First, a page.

Responsibilities of the managerial position include among others:

• “Lead trips, academy, and workshops occasionally.”

• “Assist in developing leadership content for academies, trips, customized leadership workshops and in school programs.”

• “Act as a positive professional role model for the staff.”

One of Mr. Lorsch’s primary messages to young people — scripted by FTC — is for them to become a “shameless idealist,” that is, a person who will “stop at nothing to make the world a better place.”

“Shameless idealism is one of the characteristics of our organization,” Lorsch told a Yorkton, Saskatchewan reporter in 2013 after visiting Yorkton Regional High School. “It's in one of our core values of what the organization is about.”

Lorsch speaks to students at Braemar House School in Brantford.

FTC was looking for someone familiar with ‘diversity’

A 2012 job description of Mr. Lorsch’s current position indicates that FTC had every opportunity to discover who it was hiring.

Successful candidates for the position were required to attend a “culture interview” with the director. Those who made it to the next round would be asked to attend second interview with director of “Me to We” Leadership and the director of “Me to We” Human Resources. Those who make it through this round “might be asked to attend more than 2 interviews.”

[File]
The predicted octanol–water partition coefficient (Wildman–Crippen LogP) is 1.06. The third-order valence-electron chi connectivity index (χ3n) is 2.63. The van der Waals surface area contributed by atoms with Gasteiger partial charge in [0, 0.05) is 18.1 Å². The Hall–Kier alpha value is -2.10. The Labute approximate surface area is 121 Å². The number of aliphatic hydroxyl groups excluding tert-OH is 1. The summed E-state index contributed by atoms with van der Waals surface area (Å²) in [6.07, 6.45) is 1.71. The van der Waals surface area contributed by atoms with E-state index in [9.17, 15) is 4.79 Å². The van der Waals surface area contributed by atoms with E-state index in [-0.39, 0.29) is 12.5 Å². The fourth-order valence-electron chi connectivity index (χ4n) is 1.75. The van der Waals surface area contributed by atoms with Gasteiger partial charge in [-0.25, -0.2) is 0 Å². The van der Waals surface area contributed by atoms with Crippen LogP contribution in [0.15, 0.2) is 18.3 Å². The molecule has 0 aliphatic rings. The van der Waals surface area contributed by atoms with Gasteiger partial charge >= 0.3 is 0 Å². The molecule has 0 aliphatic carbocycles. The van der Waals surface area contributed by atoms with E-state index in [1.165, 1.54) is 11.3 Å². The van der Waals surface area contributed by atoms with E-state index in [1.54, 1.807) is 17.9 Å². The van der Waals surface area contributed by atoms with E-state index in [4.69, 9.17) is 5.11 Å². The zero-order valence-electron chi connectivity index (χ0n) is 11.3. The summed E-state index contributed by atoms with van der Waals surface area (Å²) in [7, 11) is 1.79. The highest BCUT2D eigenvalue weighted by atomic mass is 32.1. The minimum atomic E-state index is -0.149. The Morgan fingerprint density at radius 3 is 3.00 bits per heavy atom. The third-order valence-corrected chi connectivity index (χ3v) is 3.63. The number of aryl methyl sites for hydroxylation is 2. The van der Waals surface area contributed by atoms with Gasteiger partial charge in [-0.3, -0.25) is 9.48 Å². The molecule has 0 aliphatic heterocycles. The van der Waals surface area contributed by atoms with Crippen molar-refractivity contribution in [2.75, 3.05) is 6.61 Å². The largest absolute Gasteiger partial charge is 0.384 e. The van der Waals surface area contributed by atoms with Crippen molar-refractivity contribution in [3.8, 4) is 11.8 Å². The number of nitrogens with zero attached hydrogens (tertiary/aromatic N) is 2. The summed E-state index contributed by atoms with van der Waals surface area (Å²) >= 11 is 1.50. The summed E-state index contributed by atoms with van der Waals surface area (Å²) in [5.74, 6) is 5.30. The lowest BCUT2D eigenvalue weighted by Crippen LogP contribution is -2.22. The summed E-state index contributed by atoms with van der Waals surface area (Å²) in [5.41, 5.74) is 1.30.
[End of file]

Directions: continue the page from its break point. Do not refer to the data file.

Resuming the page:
The application also states that during the first “culture interview” the candidate would be required to present a program overview for a one day workshop for children “focusing on the theme of diversity.”

Mr. Lorsch has a BA from York University in “Sexuality Studies” as well as a history going back to 2011 of supporting the “LGBT community” at various events throughout Toronto.

On his LinkedIn page, Mr. Lorsch states that his work in social justice and burlesque are not unrelated. After graduating in 2011, he “immediately began work on theatre projects that reflected my dedication to personal exploration and it's [sic] relation to social justice.”

“Since then I've found a passion for the political, speaking at various events throughout the city in support of the arts, the LGBT community, and against socially irresponsible municipal politics.”